Christopher Nolan has long been the protagonist of his own films. Inception saw him use Leonardo DiCaprio as a stand-in to orchestrate an operatic heist, Interstellar saw him use McConaughey as a man that leaves his family to fulfill his destiny, and Dunkirk saw him leave humanity completely behind to deliver us a display of time manipulation that helped him step completely away from the director’s chair and into the spotlight as the true star of his films. Character became unnecessary in a display of visual artistry that took the breath away even while leaving me cold to everyone I was supposed to care about. His sound design began to obscure the dialogue, the audience unable to hear what anyone was saying even as Nolan said that it didn’t matter and the things you were seeing told the story. I’ve still managed to enjoy all of his work, even the weird-ass The Dark Knight Rises and its “I made this because I was contracted to” story.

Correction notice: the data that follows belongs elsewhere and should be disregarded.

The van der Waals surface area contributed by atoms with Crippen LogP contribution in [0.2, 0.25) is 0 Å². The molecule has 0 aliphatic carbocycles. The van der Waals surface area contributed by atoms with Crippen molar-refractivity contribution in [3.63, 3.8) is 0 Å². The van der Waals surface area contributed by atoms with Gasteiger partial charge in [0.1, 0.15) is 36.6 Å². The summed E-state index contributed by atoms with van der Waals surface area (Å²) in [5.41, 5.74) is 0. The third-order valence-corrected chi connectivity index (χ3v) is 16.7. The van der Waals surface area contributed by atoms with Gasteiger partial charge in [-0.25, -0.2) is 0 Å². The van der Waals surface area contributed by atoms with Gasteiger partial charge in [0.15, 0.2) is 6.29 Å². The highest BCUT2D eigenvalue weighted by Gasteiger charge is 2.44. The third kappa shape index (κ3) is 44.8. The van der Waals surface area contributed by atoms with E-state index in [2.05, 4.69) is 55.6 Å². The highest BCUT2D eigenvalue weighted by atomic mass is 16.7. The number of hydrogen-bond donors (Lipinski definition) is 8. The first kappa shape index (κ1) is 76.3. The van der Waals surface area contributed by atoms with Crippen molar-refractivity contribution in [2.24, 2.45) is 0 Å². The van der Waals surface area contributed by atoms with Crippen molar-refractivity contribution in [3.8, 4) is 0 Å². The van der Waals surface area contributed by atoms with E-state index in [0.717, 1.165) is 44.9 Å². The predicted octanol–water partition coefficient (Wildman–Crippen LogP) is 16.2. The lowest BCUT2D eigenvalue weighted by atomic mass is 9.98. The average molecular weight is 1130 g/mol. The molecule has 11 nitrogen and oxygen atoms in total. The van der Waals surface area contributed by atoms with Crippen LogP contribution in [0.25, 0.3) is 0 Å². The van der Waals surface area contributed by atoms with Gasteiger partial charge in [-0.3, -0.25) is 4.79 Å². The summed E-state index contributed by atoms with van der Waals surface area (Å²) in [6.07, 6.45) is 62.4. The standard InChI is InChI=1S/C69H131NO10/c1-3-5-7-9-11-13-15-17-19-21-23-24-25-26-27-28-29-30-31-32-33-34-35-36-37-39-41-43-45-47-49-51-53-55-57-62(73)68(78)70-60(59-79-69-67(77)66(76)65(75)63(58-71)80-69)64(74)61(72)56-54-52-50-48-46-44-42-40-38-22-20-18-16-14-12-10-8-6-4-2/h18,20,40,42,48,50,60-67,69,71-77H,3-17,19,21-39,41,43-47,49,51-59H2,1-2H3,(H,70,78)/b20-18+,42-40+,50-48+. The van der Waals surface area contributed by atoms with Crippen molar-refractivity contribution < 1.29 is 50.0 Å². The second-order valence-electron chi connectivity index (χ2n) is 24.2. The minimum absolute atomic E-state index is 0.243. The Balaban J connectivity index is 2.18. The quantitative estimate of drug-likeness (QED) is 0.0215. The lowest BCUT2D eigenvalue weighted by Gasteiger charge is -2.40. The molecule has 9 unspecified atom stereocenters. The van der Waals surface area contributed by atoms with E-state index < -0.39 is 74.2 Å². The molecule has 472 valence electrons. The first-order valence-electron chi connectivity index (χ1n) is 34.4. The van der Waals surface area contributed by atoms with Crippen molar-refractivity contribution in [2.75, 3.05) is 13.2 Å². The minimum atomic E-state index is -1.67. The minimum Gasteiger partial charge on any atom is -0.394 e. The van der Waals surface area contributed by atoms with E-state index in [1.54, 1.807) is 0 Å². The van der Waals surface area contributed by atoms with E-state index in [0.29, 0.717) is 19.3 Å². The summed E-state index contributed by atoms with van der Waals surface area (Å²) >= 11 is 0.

And now we’ve arrived at Tenet.
The Protagonist (John David Washington) plays an unnamed black ops operative in a world not unlike our own. We open on an opera house as he extracts an undercover spy that’s been made, sneaking him out among the chaos of an attempted assassination. After being saved by an unknown individual in a mask, he winds up captured and takes a cyanide pill to preserve any information he possesses. Upon waking, the Protagonist is confronted with a new truth – it was a fake pill, a test to see if he’d really keep everything to himself. He’s recruited to work for Tenet, a mysterious agency that involves inverted objects travelling backward through time as everything around them moves forward. Sent to stop Sator (Kenneth Branagh), a mobster with plans of global destruction, he partners with British local Neil (Robert Pattinson) and the mobster’s wife Kat (Elizabeth Debicki) to stop a potential apocalypse.